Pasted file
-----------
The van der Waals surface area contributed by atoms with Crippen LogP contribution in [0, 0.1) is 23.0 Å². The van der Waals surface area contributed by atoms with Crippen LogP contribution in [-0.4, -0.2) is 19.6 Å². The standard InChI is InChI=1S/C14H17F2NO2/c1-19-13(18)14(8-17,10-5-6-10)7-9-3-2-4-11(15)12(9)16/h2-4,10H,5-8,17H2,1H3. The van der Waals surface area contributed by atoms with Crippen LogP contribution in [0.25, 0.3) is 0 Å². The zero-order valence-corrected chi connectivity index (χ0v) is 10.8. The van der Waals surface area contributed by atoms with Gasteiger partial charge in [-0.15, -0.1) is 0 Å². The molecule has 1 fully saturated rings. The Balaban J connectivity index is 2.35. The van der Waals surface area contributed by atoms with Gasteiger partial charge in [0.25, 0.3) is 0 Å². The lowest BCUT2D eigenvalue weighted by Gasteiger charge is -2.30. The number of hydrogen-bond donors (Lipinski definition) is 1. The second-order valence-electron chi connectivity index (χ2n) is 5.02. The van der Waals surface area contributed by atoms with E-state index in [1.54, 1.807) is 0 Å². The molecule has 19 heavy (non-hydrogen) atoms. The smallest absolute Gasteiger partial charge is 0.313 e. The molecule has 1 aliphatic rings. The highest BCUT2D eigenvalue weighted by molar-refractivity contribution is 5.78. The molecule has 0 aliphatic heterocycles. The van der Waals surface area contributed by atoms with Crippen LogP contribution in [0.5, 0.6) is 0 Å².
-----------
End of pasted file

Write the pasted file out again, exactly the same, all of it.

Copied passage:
The van der Waals surface area contributed by atoms with Crippen LogP contribution in [0, 0.1) is 23.0 Å². The van der Waals surface area contributed by atoms with Crippen LogP contribution in [-0.4, -0.2) is 19.6 Å². The standard InChI is InChI=1S/C14H17F2NO2/c1-19-13(18)14(8-17,10-5-6-10)7-9-3-2-4-11(15)12(9)16/h2-4,10H,5-8,17H2,1H3. The van der Waals surface area contributed by atoms with Crippen LogP contribution in [0.25, 0.3) is 0 Å². The zero-order valence-corrected chi connectivity index (χ0v) is 10.8. The van der Waals surface area contributed by atoms with Gasteiger partial charge in [-0.15, -0.1) is 0 Å². The molecule has 1 fully saturated rings. The Balaban J connectivity index is 2.35. The van der Waals surface area contributed by atoms with Gasteiger partial charge in [0.25, 0.3) is 0 Å². The lowest BCUT2D eigenvalue weighted by Gasteiger charge is -2.30. The number of hydrogen-bond donors (Lipinski definition) is 1. The second-order valence-electron chi connectivity index (χ2n) is 5.02. The van der Waals surface area contributed by atoms with E-state index in [1.54, 1.807) is 0 Å². The molecule has 19 heavy (non-hydrogen) atoms. The smallest absolute Gasteiger partial charge is 0.313 e. The molecule has 1 aliphatic rings. The highest BCUT2D eigenvalue weighted by molar-refractivity contribution is 5.78. The molecule has 0 aliphatic heterocycles. The van der Waals surface area contributed by atoms with Crippen LogP contribution in [0.5, 0.6) is 0 Å².